Some of the criticism has been constructive. One reader, for instance, noted that possible changes to tuition subsidies would require more careful thinking about the treatment between undergraduate and graduate education, the effects on different universities and the potential for rationalization and even consolidation within the sector, and the risks to Canada’s standing in the global competition for talent. 

Others, however, seem to have mostly reacted to my conclusions without seriously engaging with the essay’s arguments. The case for rethinking tuition subsidies was dismissed as elitist or an emotional reaction to recent evidence of campus radicalism. 

Yet the article wasn’t an act of provocation. It wasn’t written as “clickbait.” It was instead a first-principles attempt to reckon with whether our pre-existing assumptions about tuition subsidies for university students can still withstand policy scrutiny. My conclusion was that the case is weaker than most people—including evidently those in and around the university sector itself—seem to take for granted.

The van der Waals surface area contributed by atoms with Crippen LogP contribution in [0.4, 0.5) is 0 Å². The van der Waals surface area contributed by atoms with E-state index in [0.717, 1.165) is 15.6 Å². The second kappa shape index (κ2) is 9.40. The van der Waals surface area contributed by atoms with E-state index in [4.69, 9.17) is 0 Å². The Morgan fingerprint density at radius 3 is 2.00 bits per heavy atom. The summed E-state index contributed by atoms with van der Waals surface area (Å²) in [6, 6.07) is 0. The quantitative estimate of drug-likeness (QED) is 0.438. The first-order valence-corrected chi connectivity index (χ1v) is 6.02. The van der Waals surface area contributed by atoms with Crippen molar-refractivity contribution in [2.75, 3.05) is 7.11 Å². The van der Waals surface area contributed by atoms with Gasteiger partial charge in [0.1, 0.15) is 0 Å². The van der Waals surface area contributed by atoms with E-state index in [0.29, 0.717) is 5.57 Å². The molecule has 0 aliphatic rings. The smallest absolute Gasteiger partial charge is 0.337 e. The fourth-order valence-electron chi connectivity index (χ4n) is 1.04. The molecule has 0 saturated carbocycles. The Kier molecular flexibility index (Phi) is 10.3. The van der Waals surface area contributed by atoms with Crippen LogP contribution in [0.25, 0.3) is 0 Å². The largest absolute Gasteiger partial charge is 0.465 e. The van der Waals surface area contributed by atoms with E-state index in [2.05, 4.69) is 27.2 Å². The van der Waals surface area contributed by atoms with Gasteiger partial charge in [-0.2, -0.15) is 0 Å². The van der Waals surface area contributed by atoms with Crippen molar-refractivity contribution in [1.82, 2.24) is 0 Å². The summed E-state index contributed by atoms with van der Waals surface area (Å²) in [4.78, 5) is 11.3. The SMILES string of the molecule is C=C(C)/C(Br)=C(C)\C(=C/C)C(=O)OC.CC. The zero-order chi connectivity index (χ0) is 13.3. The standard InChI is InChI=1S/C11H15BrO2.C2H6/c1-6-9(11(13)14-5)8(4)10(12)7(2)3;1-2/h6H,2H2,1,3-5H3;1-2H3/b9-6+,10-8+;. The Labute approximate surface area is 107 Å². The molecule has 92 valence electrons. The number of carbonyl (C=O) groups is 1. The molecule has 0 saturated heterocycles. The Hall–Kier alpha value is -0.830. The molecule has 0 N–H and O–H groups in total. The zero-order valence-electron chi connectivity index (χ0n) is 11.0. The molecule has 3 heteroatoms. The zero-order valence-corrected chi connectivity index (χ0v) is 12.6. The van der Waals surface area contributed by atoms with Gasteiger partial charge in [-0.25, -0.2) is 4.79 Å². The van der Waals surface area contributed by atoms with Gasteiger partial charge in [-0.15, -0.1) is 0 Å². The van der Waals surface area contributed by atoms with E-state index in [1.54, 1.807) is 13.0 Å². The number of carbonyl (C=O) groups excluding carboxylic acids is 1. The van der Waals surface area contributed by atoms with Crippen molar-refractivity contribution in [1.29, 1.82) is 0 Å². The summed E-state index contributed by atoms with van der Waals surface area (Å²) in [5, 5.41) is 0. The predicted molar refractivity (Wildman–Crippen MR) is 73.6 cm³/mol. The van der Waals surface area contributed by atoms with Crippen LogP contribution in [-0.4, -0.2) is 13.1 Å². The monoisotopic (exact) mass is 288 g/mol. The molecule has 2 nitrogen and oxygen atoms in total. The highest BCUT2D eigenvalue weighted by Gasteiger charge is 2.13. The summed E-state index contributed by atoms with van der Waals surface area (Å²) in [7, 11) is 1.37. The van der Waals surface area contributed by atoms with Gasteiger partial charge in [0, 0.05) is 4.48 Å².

It doesn’t mean of course that any major policy reforms to the status quo wouldn’t be complicated or involve tradeoffs, or even that public funding for post-secondary education and research ought to be eliminated altogether. But the inability of many university voices to substantively respond to wonky policy arguments strikes me as evidence of an entitlement mentality and a bad sign for the sector’s capacity to defend itself in the face of a less hospitable political environment.